“Cases of reactivation of tuberculosis and new onset tuberculosis infections have been reported in patients receiving Humira, including patients who have previously received treatment for latent or active tuberculosis,” according to the FDA.
Symptoms related to TB include a cough, fever, weight loss or loss of body fat and muscle. People considering Humira should let the prescribing doctor know if they have TB or have been in close contact with someone with TB. Also let the doctor know if the patient was born in, lives in or traveled to a place where there is more risk for getting TB.
According to the lawsuit, the man was given a shot of Humira and shortly thereafter began feeling numb from the waist down. He was then diagnosed with TB, according to the suit.
Invasive Fungal Infections
In September 2008, the FDA announced it would require makers of TNF blockers, like Humira, to highlight information about the risk of invasive fungal infections in a black box warning as well as in the warnings section of the drug’s prescribing information.
The agency notified health care professionals that it had received reports of people developing pulmonary and disseminated histoplasmosis, coccidioidomycosis, blastomycosis and other infections while taking TNF blockers, such as Humira, and doctors were not consistently identifying the infections.
“In some patients, the diagnosis of histoplasmosis was initially unrecognized and antifungal treatment was delayed. Some of these patients died from histoplasmosis. There were also deaths in patients with coccidioidomycosis and blastomycosis.”
Legionella and Listeria Bacteria
In September 2011, the FDA announced it had added information about infection with Legionella and Listeria bacteria to the black box warning for all TNF blockers, including Humira.
The agency explained it had identified cases of Legionella pneumonia in people treated with TNF blockers. The FDA searched its Adverse Event Reporting System and identified reports of 80 patients who developed Legionella pneumonia between 1999 and 2010 after taking Humira or other TNF blockers. At least 14 people died.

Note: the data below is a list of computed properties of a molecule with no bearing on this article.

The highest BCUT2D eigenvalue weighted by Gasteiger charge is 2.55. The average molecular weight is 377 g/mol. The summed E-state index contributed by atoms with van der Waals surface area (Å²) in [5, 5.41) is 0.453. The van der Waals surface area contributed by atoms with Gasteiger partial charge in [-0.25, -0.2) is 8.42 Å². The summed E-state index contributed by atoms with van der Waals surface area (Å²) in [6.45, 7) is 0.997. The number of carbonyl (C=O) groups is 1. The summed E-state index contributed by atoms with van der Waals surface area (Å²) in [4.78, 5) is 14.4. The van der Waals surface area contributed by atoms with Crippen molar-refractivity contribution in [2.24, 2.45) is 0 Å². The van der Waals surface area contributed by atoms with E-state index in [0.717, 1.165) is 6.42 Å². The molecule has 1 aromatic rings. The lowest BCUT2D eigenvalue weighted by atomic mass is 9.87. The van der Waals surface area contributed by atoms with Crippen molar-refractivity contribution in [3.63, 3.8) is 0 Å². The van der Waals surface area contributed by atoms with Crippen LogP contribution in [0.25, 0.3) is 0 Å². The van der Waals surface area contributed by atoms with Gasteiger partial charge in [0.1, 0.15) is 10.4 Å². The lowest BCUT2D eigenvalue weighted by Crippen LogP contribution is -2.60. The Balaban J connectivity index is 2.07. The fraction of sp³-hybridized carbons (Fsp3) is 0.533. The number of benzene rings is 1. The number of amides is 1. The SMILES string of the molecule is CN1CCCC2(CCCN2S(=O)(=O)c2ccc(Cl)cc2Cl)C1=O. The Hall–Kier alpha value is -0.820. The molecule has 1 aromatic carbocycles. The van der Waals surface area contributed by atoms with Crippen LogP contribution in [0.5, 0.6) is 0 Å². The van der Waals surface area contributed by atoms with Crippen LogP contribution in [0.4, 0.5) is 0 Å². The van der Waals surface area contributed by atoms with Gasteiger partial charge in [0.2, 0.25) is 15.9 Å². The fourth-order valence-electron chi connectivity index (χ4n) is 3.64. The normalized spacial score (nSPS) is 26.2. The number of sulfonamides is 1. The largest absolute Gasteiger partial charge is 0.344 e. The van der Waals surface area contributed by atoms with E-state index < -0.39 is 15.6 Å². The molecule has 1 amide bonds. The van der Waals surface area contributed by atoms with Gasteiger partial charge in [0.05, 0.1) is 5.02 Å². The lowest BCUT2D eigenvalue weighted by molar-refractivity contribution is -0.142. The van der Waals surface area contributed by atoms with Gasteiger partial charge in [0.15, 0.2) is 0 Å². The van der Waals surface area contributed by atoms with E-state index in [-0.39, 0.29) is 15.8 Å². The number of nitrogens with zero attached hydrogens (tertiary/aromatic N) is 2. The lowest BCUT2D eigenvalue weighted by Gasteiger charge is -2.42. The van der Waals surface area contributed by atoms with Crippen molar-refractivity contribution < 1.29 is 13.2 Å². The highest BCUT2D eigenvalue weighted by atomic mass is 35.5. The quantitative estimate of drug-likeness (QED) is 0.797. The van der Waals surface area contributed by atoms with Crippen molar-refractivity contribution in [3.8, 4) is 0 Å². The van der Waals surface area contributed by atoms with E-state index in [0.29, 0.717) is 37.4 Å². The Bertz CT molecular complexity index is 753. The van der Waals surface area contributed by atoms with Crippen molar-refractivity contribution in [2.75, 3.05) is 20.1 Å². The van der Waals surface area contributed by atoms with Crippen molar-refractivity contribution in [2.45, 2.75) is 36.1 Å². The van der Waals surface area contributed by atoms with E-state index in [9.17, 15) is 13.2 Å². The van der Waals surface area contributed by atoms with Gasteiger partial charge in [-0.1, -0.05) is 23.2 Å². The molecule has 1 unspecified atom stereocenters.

In addition, the FDA searched English-language medical literature and identified case reports of 23 patients who developed Legionella pneumonia after being treated with TNF blockers. Four patients experienced severe pneumonia requiring mechanical ventilation; five patients received treatment in a hospital intensive-care unit and three patients died.
The FDA has also received reports of people taking TNF blockers and developing serious infections due to Listeria monocytogenes. The agency searched English-language medical literature and identified 26 published cases of Listeria infection in patients treated with TNF blockers. Infections included meningitis, bacteremia, endophthalmitis and sepsis. There were seven reported fatalities.
“In addition, FDA identified fatal Listeria infections in a review of data regarding laboratory-confirmed infections that occurred in pre-marketing phase 2 and phase 3 clinical trials and from post-marketing surveillance,” the agency said.
Patients taking TNF blockers have developed lymphoma, skin cancer (including basal cell and squamous cell) and leukemia. Some children, teenagers and young adults have developed hepatosplenic T-cell lymphoma, a rare, often fatal cancer of white blood cells.
Lymphomas, Leukemia and Melanoma
In June 2008, the FDA announced it was investigating 30 reports of cancer in children and young adults who were treated with TNF blockers for Juvenile Idiopathic Arthritis, Crohn’s disease or other diseases.